Of the 45 Summit invitees and participants, 21 identified as female (47%; table 1). There was international representation, including participants from lower-middle-income economies (India: n=1, 2%) and upper-middle-income economies (South Africa: n=4, 9%). Summit invitees and participants reported representing a variety of stakeholder groups, with some individuals representing more than one group, including researchers (n=22, 49%), funders (n=13, 29%), policy makers (n=2, 4%), journal editors (n=5, 11%) and patient partners (n=2, 4%).
Participation by round
Of the 45 survey invitation emails sent for round 1 of the Delphi, 35 invitees completed the survey (83%). In round 2, 32 completed the survey (76%). In both rounds, participants included detailed comments in the free-text boxes, supporting their responses or describing additional considerations on the topic, for each of the questions. Of the 43 participants who met face-to-face at the Predatory Summit, we received responses from 30 to 38 participants for each question (70%–88%). The variance in response rates at the Summit could have been due to participants stepping out of the room during a question, arriving late or preferring not to comment on all items. A summary of all items reaching consensus, and the round at which consensus was reached, can be found in table 2.
We review the Delphi results for each question, within each of the three categories of questions (see online supplementary table 1 for complete results).
Definition of predatory journals
Importance of developing a consensus definition for predatory journals
Consensus was reached in round 1 on the need to develop a consensus definition of predatory journals (n=32, 94%).
Should the term ‘predatory’ be changed?
There was no consensus on whether the term ‘predatory’ should be changed. Respondents were almost equally split across all lateral thirds of the Likert scale (no name change: n=10, 29%; neutral: n=13, 37%; alternative name required: n=12, 34%). Round 2 results were similarly divided across the scale. In round 3, after inperson discussion, consensus was not reached during live voting.
What alternative name(s) would you suggest?
Consensus on an alternative name was not reached in either of the first two rounds from among the following terms: dark journals/publishers; deceptive journals/publishers; illegitimate journals/publishers; or journals/publishers operating in bad faith. In rounds 1 and 2, many respondents agreed that dark journals/publishers was a ‘terrible name’ (n=21, 63%; n=20, 67%). The name with the greatest positive traction in both rounds was deceptive journal/publisher (n=25, 71%; n=20, 67% thought this was an ‘excellent name’).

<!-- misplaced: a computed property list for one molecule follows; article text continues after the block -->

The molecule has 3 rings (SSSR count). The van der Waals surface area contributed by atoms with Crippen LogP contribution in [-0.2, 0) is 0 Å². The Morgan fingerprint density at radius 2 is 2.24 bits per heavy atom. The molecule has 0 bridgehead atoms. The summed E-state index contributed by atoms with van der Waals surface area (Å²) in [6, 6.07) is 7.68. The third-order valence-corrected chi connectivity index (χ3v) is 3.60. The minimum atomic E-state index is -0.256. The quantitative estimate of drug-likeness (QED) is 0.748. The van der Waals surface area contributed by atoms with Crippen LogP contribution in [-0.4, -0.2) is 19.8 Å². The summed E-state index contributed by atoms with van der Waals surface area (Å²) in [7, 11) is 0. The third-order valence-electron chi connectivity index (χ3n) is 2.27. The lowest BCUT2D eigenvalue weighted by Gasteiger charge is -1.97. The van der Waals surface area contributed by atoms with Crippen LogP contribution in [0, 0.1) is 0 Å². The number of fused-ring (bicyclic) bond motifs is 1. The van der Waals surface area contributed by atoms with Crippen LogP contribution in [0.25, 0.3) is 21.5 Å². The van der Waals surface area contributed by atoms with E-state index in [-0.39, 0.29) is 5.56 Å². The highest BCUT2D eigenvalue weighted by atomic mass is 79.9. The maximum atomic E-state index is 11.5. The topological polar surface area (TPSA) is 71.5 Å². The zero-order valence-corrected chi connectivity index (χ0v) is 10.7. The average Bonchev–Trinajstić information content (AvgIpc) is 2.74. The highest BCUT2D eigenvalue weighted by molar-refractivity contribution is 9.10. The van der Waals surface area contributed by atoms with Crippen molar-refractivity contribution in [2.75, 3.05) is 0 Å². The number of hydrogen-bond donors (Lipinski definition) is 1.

After not reaching consensus in round 3 on the question of a name change, participants discussed the merits and challenges of this task. Some reasons in support of a name change included the association of predatory with the idea that the author is always a victim of a predatory journal/publisher. However, some authors publish in predatory journals knowing that the journal is predatory, for ease of publication.14 Other reasons to not use the term predatory, as was discussed at the Summit, include its affiliation with the Beall’s list and the fact that other terms may be more descriptive, such as the term ‘deceptive’.
Participants discussed the challenges associated with changing an established term, including challenges in identifying literature, disseminating and promoting the new name internationally, and updating existing educational materials and funder statements.
At the Summit, it was concluded that changing an already established term would likely be confusing to the scientific community and not in the best interest of moving this agenda forward. It was recommended that the term ‘predatory’ continue to be used and that limitations to the term, as indicated above, be recognised.10
Characteristics that differentiate between predatory and legitimate journals
Respondents were asked to rate the importance of four different characteristics in identifying the journal as predatory. We defined characteristics as distinct features of all predatory journals. These characteristics are unique to predatory journals and generally do not occur in legitimate, high-quality OA journals. Consensus was reached for all four of the following: (1) the journal’s operations are deceptive; (2) the journal’s operations are not in keeping with best publication practices (eg, no membership in the Committee on Publication Ethics (COPE)) (for this item, results from group 1 (authors) were similar to group 2 (Summit invitees and participants); however, group 2 did not reach consensus (67% thought this was a very important characteristic)); (3) the journal has low transparency regarding its operations; and (4) fake impact factors are promoted by the journal.